“We want to expand it and continue to feature other attractions there,” he said. “But we’re not rushing into anything. I’ve had a lot of success because of careful, thought-out planning. We’re practical people. We’re not foolish.”

    Meanwhile, Waterbury wants to expand his empire to other states. He will consider acquiring two Renaissance festivals in Texas, one of which is located just outside of Houston and among the largest venues of its kind in the nation. He has plans for tour boats in Pennsylvania and aspires to build a “South Pole” theme park in Florida, preferably near Orlando.

    “Think about Santa in Bermuda shorts, sitting in the sand someplace warm after his Christmas work is done,” Waterbury said. “That can be 10 years down the road before we turn a shovel, but I am serious about the idea.”

    Waterbury said he’s only interested in building or owning theme parks, and is not considering any type of partnership or leasing arrangement in future ventures. Mainly, he prefers to acquire and revitalize theme parks that are older but still well-known.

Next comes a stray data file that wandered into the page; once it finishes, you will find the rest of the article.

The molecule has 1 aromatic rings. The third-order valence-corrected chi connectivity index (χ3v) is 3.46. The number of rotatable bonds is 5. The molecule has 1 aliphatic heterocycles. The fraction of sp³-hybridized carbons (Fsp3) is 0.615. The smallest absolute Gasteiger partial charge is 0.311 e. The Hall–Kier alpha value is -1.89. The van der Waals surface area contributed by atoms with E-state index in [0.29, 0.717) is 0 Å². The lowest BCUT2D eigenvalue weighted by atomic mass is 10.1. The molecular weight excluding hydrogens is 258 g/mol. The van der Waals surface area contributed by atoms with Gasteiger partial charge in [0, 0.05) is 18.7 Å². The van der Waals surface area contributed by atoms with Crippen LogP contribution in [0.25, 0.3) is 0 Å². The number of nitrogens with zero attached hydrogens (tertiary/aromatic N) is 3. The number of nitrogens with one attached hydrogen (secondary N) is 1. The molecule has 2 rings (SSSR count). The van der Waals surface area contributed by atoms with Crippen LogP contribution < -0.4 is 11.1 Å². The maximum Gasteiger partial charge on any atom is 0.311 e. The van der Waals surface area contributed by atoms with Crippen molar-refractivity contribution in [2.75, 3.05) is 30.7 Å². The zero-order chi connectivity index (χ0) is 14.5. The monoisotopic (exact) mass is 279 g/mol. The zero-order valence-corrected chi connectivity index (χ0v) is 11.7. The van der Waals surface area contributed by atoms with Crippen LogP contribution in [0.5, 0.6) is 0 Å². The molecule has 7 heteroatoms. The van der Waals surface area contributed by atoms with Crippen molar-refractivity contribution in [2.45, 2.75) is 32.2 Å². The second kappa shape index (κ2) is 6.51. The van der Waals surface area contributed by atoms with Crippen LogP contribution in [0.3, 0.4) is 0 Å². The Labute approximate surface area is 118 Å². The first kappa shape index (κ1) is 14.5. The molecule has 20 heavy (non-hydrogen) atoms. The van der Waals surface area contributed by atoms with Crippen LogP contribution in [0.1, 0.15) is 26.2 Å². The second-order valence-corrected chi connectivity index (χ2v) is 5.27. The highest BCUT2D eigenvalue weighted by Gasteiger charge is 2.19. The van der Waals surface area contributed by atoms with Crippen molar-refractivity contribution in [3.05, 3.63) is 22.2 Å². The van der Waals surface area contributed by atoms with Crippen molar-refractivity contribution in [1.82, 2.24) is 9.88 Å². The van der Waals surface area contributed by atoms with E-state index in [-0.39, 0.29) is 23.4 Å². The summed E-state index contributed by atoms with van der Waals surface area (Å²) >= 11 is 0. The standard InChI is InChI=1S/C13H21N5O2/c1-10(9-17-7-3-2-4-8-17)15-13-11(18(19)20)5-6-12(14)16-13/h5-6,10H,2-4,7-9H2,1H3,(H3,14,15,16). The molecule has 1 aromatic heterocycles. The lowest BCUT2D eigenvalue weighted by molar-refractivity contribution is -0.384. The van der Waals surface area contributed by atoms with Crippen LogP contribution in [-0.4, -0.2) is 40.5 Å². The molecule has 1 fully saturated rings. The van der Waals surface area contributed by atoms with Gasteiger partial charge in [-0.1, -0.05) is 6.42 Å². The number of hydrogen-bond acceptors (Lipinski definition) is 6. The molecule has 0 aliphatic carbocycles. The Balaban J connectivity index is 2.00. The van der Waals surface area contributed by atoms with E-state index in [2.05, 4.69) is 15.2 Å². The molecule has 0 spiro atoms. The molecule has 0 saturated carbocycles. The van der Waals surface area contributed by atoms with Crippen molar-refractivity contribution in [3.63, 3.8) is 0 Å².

As Waterbury proceeds with these projects, much of his work might eventually be featured in the national spotlight. He was in Hollywood recently to meet with reality show producers from the Original Production Company, which is interested in filming him for several months. The show would be called “Renaissance Man.”

    Waterbury said he’s negotiating whether he’ll have the authority to decide what gets filmed and what gets aired. He’s already made it clear that the cameras are off when he’s at home with his family.

    “We value our private life,” he said.

    Original Productions’ creations include “1,000 ways to Die,” “Motor City Motors,” Deadliest Catch,” “America’s Toughest Jobs,” and “Ultimate Plastic Surgery — Before and After.”

Oswego County Business Magazine
Issue 164

Issue 164
October/November 2019

Cover Story

  • Cruse Control
  • Jeff Cruse takes over as top leader for Novelis’ Oswego Works

Profiles

Linda Eagan

On The Job

What type of marketing do you find most effective?

Success Stories

The Child Advocacy Center of Oswego County

My Turn

Why President Trump Won’t Admit Mistakes

Newsmakers

News Briefs on Local Businesses & Business People

Economic Trends

Oswego County IDA Recapitalizes Popular Loan Program

Last Page

Rodmon King